Tarik Kiswanson, Cradle, 2022. Resin, fiberglass, and paint, 175 x 64.8 cm. Photo: Courtesy the artist and Sfeir-Semler Gallery

Tarik Kiswanson


Bonniers Konsthall

“Becoming,” a survey of Tarik Kiswanson’s new and recent work (on view through June 18, 2023), immerses viewers in an ethereal, poetic realm. While these meditative works convey solitude, stasis, and detachment, they also—like life’s transitory stages—embody transformation. All of these considerations stem from Kiswanson’s background. As the Swedish-born child of Palestinian parents, who traveled from Jerusalem to Jordan by way of North Africa and then relocated to Halmstad, Sweden, he grew up balancing at least two cultures and languages. In addition, Swedish immigration authorities changed the family’s surname, Al Kiswani, to Kiswanson, to give it a Swedish ring. 

With this upbringing, likely punctuated by confusion, discontinuity, and isolation, it is no wonder that Kiswanson’s works appear to float unmoored, not only expressing aimless drift, but also actualizing how time drags on and underscoring the need to clutch on to personally significant objects and events. The “Recall” series (2020–23)—including The Accident (2023), which freezes the moment when a ballpoint pen fractures, and the blood-containing In my blood (2020)—confirms the importance of such touchstones, conserving and commemorating them in blocks of transparent resin. 

Kiswanson, who is also a published poet, has explained that throughout his life, he has “used sculpture and writing to explore transitory and interstitial states of the human condition.” The first room of the exhibition confirms the multifaceted nature of his practice, which also includes performance, drawing, sound, and video. Here, the small collage Homebound (2020) conveys the promise of a new home through a telescopic view of a map of Halmstad from a ship battling a stormy sea. The Window (2023), on the other hand, presents an image of temporary confinement. While the anonymous hand pressed against frosted glass in this little drawing is quite realistic, its owner’s body is just a blur. These diminutive pieces contrast sharply with the life-size Cabinet (2019), an austere, elevated space containing three metal filing cabinets, and the more ambiguous Cradle (2022)—the first of several cocoon-like forms in the exhibition. Rising to the top of the gloomy crawlspace under Cabinet, this resident-in-waiting bides its time as the immigration process chugs tediously to its conclusion.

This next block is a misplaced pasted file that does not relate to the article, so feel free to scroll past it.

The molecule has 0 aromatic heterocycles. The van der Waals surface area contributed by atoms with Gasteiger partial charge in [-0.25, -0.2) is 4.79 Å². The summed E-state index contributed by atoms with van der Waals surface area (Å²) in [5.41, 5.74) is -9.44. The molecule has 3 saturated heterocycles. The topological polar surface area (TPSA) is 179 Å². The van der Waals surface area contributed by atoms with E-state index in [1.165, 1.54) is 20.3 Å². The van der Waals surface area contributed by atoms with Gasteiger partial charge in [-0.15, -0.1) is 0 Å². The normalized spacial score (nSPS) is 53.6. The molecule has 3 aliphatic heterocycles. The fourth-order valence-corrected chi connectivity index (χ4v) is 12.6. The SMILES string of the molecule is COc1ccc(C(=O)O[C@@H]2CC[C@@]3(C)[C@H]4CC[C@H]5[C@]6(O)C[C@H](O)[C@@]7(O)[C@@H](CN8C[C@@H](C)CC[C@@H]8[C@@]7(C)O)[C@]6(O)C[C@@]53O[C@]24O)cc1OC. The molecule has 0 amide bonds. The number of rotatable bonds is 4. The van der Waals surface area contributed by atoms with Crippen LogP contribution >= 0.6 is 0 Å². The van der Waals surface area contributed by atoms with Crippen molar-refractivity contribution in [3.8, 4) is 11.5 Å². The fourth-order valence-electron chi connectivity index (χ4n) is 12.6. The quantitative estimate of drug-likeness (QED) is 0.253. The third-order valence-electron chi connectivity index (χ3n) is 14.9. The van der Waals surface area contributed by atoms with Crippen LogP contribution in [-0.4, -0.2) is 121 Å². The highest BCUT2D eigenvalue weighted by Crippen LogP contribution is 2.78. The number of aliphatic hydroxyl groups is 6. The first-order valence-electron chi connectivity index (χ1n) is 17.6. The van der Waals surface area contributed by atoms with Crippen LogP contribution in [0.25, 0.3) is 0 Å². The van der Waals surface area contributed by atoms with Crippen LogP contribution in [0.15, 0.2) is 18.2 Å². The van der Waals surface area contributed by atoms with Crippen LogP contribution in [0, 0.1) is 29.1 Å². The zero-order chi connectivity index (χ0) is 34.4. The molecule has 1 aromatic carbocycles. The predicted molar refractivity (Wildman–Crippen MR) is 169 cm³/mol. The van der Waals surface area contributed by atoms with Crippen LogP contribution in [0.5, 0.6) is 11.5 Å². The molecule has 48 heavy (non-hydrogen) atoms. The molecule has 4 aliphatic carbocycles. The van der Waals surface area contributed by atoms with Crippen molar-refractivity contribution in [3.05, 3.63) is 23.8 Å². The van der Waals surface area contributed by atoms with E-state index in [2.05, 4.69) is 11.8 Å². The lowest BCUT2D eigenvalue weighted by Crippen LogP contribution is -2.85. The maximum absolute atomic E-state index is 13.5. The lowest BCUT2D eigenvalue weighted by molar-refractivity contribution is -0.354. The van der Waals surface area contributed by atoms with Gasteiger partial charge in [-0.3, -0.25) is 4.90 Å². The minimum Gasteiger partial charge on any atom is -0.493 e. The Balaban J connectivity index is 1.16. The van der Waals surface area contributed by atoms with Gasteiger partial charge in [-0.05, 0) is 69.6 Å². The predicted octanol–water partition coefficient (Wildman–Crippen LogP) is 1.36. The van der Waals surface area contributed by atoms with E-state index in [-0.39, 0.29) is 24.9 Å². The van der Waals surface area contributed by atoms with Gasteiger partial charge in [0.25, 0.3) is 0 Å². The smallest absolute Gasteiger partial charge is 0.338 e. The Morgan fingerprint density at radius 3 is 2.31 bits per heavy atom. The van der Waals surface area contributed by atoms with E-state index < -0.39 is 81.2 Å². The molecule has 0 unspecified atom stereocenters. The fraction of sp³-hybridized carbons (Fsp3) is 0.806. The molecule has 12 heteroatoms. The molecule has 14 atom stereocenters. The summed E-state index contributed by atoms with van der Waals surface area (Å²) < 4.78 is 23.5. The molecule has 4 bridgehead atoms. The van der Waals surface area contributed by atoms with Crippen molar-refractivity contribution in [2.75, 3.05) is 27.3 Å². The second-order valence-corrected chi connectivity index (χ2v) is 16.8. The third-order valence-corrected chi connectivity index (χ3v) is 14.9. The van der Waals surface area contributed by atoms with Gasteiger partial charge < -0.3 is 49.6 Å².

Further references to levitation appear in The Fall (2020), a video installation, and other works. Time clearly drags for the boy detained after school; he decides to push his chair backward, but never experiences the thrill of crashing. The unconnected Shatter (2020), a soundscape, supplements and completes The Fall’s silent and slow-motion projection as the sounds of objects breaking, muted Arabic music, and periodic tapping intimate the boy’s frame of mind. 

The Cradle (2023), in contrast to the semi-obscured presence of the first cocoon, seems to rise freely; it dominates the airy space and pins a crib to the ceiling. Like Homeland, this floating mode of transport echoes the hopes and fears associated with the future. The source of The Cradle—a small color photograph that inhabits a nearby alcove, also forms its second part, revealing Kiswanson’s expectant mother leaning against his original crib. Three additional cocoons—all titled Nest (2020–21)—manifest a cryptic symbiosis, with their skins matching the color and texture of the walls. Placed at various heights in different parts of the room, they form a counterpoint to the “Recall” sculptures, which reside on the floor. Juxtaposing incubators and archive, this dichotomy situates viewers between the future and chapters drawn from the artist’s past. A similar sense of intermediacy is produced by Robe (2016), a large and highly polished stainless-steel panel with cut and bent elements that mirrors the architecture and everything else in the space. Making viewers aware of two realities—the actual one and a fragmented, alternate version—the reflectivity also acts as a foil to thwart understanding of the panel’s physical structure. 

The processes of acculturation and coming to terms with one’s complex history are perhaps most lucidly represented by Passing Mother (2022). Created by layering images of clothing—Kiswanson’s hoodie, his mother’s embroidered Palestinian dress, and a 17th-century Swedish bodice from the Hallands Konstmuseum’s collection of textiles—the work links diverse ways of living. The fact that this ghostly image was made with a chest x-ray seems especially significant, calling attention to the heart and humanity in general, reminding us that we all breathe the same air.

“Tarik Kiswanson” will be on view at the Salzburger Kunstverein, Salzburg, Austria, (July 15–December 17, 2023). His work will also be featured in the Prix Marcel Duchamp 2023 exhibition at the Centre Georges Pompidou, Paris (October 4, 2023—January 8, 2024).